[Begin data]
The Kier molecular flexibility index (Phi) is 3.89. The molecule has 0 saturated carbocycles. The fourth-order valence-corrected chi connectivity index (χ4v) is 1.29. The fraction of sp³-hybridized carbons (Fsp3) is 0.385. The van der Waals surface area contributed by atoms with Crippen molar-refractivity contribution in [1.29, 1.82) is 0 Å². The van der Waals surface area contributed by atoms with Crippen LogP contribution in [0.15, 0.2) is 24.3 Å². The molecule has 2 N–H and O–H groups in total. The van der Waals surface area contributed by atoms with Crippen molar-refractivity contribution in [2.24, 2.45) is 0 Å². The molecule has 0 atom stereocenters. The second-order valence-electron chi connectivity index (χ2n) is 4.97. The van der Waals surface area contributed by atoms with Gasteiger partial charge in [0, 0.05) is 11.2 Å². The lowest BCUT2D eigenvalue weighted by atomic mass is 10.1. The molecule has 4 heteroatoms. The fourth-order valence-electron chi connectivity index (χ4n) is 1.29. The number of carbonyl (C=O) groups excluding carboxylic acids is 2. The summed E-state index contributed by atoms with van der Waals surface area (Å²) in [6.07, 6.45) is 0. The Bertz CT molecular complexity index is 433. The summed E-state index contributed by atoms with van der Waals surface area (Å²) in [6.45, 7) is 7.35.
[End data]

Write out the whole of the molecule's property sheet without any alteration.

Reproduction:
The Kier molecular flexibility index (Phi) is 3.89. The molecule has 0 saturated carbocycles. The fourth-order valence-corrected chi connectivity index (χ4v) is 1.29. The fraction of sp³-hybridized carbons (Fsp3) is 0.385. The van der Waals surface area contributed by atoms with Crippen molar-refractivity contribution in [1.29, 1.82) is 0 Å². The van der Waals surface area contributed by atoms with Crippen LogP contribution in [0.15, 0.2) is 24.3 Å². The molecule has 2 N–H and O–H groups in total. The van der Waals surface area contributed by atoms with Crippen molar-refractivity contribution in [2.24, 2.45) is 0 Å². The molecule has 0 atom stereocenters. The second-order valence-electron chi connectivity index (χ2n) is 4.97. The van der Waals surface area contributed by atoms with Gasteiger partial charge in [0, 0.05) is 11.2 Å². The lowest BCUT2D eigenvalue weighted by atomic mass is 10.1. The molecule has 4 heteroatoms. The fourth-order valence-electron chi connectivity index (χ4n) is 1.29. The number of carbonyl (C=O) groups excluding carboxylic acids is 2. The summed E-state index contributed by atoms with van der Waals surface area (Å²) in [6.07, 6.45) is 0. The Bertz CT molecular complexity index is 433. The summed E-state index contributed by atoms with van der Waals surface area (Å²) in [6.45, 7) is 7.35.